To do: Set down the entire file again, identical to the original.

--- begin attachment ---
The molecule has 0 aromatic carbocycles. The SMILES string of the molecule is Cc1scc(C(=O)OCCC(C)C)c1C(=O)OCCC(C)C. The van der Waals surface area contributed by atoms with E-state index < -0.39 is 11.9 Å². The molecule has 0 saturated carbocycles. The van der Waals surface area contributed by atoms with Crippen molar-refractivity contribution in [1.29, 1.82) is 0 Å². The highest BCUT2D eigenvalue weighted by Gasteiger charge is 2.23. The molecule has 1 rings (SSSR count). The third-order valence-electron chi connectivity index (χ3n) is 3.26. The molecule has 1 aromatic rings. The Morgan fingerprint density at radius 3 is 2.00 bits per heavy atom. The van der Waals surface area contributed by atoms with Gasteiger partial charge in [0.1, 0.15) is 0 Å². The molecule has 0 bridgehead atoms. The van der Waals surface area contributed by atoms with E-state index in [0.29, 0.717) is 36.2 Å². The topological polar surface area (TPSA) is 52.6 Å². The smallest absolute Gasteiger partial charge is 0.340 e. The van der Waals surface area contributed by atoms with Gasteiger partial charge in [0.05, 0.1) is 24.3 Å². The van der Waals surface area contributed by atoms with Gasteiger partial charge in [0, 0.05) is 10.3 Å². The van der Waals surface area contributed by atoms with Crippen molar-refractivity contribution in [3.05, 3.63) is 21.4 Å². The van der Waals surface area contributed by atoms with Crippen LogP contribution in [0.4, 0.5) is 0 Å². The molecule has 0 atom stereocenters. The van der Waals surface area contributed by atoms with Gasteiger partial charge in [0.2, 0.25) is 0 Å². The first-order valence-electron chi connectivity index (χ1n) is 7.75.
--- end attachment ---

The molecule has 0 aromatic carbocycles. The SMILES string of the molecule is Cc1scc(C(=O)OCCC(C)C)c1C(=O)OCCC(C)C. The van der Waals surface area contributed by atoms with E-state index < -0.39 is 11.9 Å². The molecule has 0 saturated carbocycles. The van der Waals surface area contributed by atoms with Crippen molar-refractivity contribution in [1.29, 1.82) is 0 Å². The highest BCUT2D eigenvalue weighted by Gasteiger charge is 2.23. The molecule has 1 rings (SSSR count). The third-order valence-electron chi connectivity index (χ3n) is 3.26. The molecule has 1 aromatic rings. The Morgan fingerprint density at radius 3 is 2.00 bits per heavy atom. The van der Waals surface area contributed by atoms with Gasteiger partial charge in [0.1, 0.15) is 0 Å². The molecule has 0 bridgehead atoms. The van der Waals surface area contributed by atoms with E-state index in [0.29, 0.717) is 36.2 Å². The topological polar surface area (TPSA) is 52.6 Å². The smallest absolute Gasteiger partial charge is 0.340 e. The van der Waals surface area contributed by atoms with Gasteiger partial charge in [0.05, 0.1) is 24.3 Å². The van der Waals surface area contributed by atoms with Gasteiger partial charge in [0, 0.05) is 10.3 Å². The van der Waals surface area contributed by atoms with Crippen molar-refractivity contribution in [3.05, 3.63) is 21.4 Å². The van der Waals surface area contributed by atoms with Crippen LogP contribution in [0.4, 0.5) is 0 Å². The molecule has 0 atom stereocenters. The van der Waals surface area contributed by atoms with Gasteiger partial charge in [0.2, 0.25) is 0 Å². The first-order valence-electron chi connectivity index (χ1n) is 7.75.